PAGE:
If you feel like making these quizzes is going to take a ton of time, have no fear. Use Quizlet’s search feature to find what you need. Chances are many people have created similar study sets because they have the same textbook!

4. Spelling City

Now I know there is debate over how or whether spelling should be taught as a subject. I did have a curriculum I needed to follow in my first year of teaching English. The hardest part is that I had a combined 7th/8th grade class with different word lists. Spelling tests took a tremendous amount of time, and for some students, handwriting was a struggle. When I switched to Spelling City, I gained time back. I didn’t have to give the spelling test anymore, and I didn’t have to grade it. Students were able to take their tests when they finished the classwork. When they finished, they saved their results as a PDF and turned it into Google Classroom. Once I began using Spelling City, I saw a tremendous increase in my students’ scores. They had options to practice throughout the week, moreso than “Write the words you missed on the pre-test five times each!” Plus, those students who had little success because they couldn’t write the words were finally able to feel success!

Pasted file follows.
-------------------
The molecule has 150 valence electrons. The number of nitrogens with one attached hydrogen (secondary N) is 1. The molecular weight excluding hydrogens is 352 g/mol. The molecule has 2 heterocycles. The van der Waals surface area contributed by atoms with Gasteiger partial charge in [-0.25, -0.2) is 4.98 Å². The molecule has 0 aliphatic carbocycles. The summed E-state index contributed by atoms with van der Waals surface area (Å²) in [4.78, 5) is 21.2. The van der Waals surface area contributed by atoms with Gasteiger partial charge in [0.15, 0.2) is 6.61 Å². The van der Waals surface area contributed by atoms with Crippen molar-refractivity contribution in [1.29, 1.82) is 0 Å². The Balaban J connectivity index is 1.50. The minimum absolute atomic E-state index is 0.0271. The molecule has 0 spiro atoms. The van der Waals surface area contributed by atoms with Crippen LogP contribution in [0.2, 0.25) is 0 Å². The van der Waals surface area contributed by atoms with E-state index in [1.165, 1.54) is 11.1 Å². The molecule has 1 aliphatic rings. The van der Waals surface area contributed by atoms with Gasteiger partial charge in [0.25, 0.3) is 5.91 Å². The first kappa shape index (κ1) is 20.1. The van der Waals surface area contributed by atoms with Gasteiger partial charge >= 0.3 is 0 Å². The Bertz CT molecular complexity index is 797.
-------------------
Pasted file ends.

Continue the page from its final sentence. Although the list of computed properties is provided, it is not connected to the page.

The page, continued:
One thing to note is the pronunciation of words. Sometimes students would miss a word because they couldn’t hear it correctly through the speakers.

These are just a few sites that you could use in your class or students could use on their own. By giving the opportunity for instant feedback, students are more likely to prepare for an assessment and take ownership in their learning. If you have other resources to add, please share in the comments